Dictionary of National Biography, 1885-1900/William of Ypres
WILLIAM of Ypres (d. 1165?), erroneously styled Earl of Kent, was son of Philip, count or viscount of Ypres, younger son of Robert I, count of Flanders. Suger (Vita Ludov. Grossi, chap. xxix.) calls him ‘Guillelmus Bastardus,’ and later writers mostly say that he was illegitimate, but there seems to be no other contemporary authority for the assertion, unless it be one document quoted by Galbert of Bruges, which describes him as ‘spurius, to wit, born of a noble father and a mother of low degree, who carded wool all her life;’ and Kervyn de Lettenhove (Hist. de Flandre, i. 358) thinks that this refers to a lawful union, only vitiated by the disparity in the condition of the parties. William had a brother, or half-brother, named Theobald Sorel. William is called by contemporary writers ‘William of Ypres’ and ‘William of Loo.’ Loo (near Furnes, in West Flanders) was a place of which Philip had been lord, but in which he had in 1093 ceded most of his seignorial rights to a convent of canons regular dwelling there in a monastery dedicated to St. Peter. His son appears to have inherited his estates at Loo, but not his rank and title; in a charter dated 1118 he calls himself simply ‘William, son of Count Philip.’ He was married to a niece of Clementia, widow of Count Robert II of Flanders, and mother of the reigning Count Baldwin VII. In 1119 Clementia, seeing that her son was about to die childless, wished him to be succeeded by her niece's husband; Baldwin, however, nominated as his successor another cousin, Charles of Denmark. On Baldwin's death on 17 June 1119 Charles became Count of Flanders; and in 1123 the privileges of the minster at Loo were confirmed jointly by Charles and William, whom Charles oddly calls ‘my nephew;’ they were really first cousins. On 2 March 1127 Charles was murdered at Bruges. William at once claimed the county of Flanders, forcibly occupied Ypres and the neighbouring towns, and extorted homage from their inhabitants, and from the merchants who were assembled at the fair of Ypres. On 6 March he sent a message to Bertulf, the provost of Bruges, who was known to have instigated the murder of Charles, greeting him openly as his ‘intimate friend,’ and requesting his support. On 9 March a party bent on avenging Charles entered Bruges and besieged the provost in the citadel. On the 16th two knights endeavoured to make this party acknowledge William as count, by telling them that Flanders had been granted to him by its overlord, King Louis of France. William meanwhile had ‘unfurled his banners, as lord and count of the land, against all who refused to pay him the revenues due to its sovereign;’ and hearing that one of Charles's murderers had been captured at Térouanne, he claimed the right of punishing him, and caused him to be hanged at Aire on 20 or 23 March.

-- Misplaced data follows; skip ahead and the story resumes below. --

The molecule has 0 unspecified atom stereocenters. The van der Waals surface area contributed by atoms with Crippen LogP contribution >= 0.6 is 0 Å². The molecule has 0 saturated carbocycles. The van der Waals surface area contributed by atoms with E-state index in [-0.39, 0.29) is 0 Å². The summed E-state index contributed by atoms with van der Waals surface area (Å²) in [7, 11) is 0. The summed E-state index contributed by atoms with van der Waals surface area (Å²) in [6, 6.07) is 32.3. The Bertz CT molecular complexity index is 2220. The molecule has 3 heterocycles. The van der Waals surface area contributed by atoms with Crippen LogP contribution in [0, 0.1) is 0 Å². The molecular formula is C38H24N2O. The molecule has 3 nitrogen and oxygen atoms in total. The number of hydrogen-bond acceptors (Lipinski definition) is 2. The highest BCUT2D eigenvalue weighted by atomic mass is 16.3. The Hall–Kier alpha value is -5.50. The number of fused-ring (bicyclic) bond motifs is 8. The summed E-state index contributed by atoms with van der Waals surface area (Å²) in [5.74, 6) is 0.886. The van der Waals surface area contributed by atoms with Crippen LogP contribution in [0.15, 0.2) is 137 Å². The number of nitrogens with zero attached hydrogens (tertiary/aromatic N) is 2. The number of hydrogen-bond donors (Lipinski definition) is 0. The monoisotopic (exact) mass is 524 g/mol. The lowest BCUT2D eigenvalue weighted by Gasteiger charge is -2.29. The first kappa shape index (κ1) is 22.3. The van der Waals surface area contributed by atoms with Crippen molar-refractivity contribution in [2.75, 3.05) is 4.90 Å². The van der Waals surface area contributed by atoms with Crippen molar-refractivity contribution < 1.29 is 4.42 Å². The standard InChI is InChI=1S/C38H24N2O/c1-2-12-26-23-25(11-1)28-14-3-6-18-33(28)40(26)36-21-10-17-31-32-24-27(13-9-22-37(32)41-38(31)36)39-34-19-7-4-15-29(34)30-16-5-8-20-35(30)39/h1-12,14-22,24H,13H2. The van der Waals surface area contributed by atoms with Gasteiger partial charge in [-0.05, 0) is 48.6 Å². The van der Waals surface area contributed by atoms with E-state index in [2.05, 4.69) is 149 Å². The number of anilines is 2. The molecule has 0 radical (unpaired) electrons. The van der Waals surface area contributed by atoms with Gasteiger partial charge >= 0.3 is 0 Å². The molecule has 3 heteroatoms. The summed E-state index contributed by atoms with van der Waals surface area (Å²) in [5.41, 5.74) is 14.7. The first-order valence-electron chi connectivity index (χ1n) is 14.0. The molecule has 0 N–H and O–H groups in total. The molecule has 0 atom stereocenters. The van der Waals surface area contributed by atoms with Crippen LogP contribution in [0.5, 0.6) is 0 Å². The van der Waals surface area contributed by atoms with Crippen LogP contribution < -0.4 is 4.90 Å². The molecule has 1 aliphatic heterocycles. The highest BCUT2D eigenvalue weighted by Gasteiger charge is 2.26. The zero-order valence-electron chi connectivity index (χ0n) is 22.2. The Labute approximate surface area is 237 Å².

On 20 March Louis came to Arras to examine the claims of the competitors for the Flemish succession, of whom there were already two besides William of Ypres; and on the 23rd he adjudged the fief, not to any one of these three, but to William Clito, son of Robert, duke of Normandy [q. v.] This was against the interest of Clito's uncle, King Henry I of England [q. v.], who therefore sent to Flanders another of his nephews, Stephen [see Stephen, King of England], to form a league with the nobles against Clito. This league was joined by William of Ypres. As early as 24 March, indeed, it had been reported at Bruges that King Henry had furnished William with three hundred knights and ‘no end of money’ to help him in mastering Flanders; but the truth seems to be that William had received from Bertulf's family five hundred pounds in English coin, stolen from the late count's treasury, and he represented this as a gift from the English king in order to conceal his dealings with the traitors. On 9 April Louis met William at Winendale, and endeavoured to bring him to agreement with Clito; ‘but the unlawful count disdained to agree with the true count, or to make any terms of peace with him, for he despised him.’ Next day William learned that Bertulf was hidden near St. Omer in the house of one Alard. He first vainly searched and then burned the house of Alard and that of his daughter, and carried the daughter off to Ypres, threatening to mutilate her and seize all Alard's possessions unless Bertulf were given up to him on the morrow. Next morning Alard sent Bertulf in custody to Ypres. William was just going to preside at the trial of one of Bertulf's accomplices, Guy of Steenword. Guy and Bertulf were hanged the same day in William's presence. Bertulf's last words were an insinuation that William had been privy to the plot for which he sent them to the gallows. On 26 April Louis and Clito attacked Ypres. William marched out with three hundred knights to meet them; after a three hours' fight, the citizens, according to a secret agreement which they had made with Louis, opened one of their gates to the French; William fled, but was overtaken, captured, and imprisoned, first at Lille, then at Bruges, and then at Lille again. In spring 1128 Clito was expelled from Bruges and Ghent by a new rival, Thierry of Alsace; and in March he released William and proposed that they should make common cause against Thierry. On 27 July Clito fell in battle; and on 22 Aug. a charter of Thierry, count of Flanders, was witnessed by ‘William of Loo’ (Duchesne, Hist. de Guines, preuves, p. 209). In 1130 ‘William, son of Count Philip,’ witnessed a grant made to the monastery at Loo by Thierry and his wife Swanhild. William and Swanhild were somehow akin (possibly half-brother and sister); ‘many evils befell through Swanhild's kinsfolk,’ and William ‘was secretly of her party, because of their relationship.’ After her death, which occurred in 1130, he was compelled to give up the castle of Sluys, which he had held for some time in defiance of Thierry. In 1133 Thierry drove him out of Flanders, and he took refuge in England, seemingly in the household of Stephen.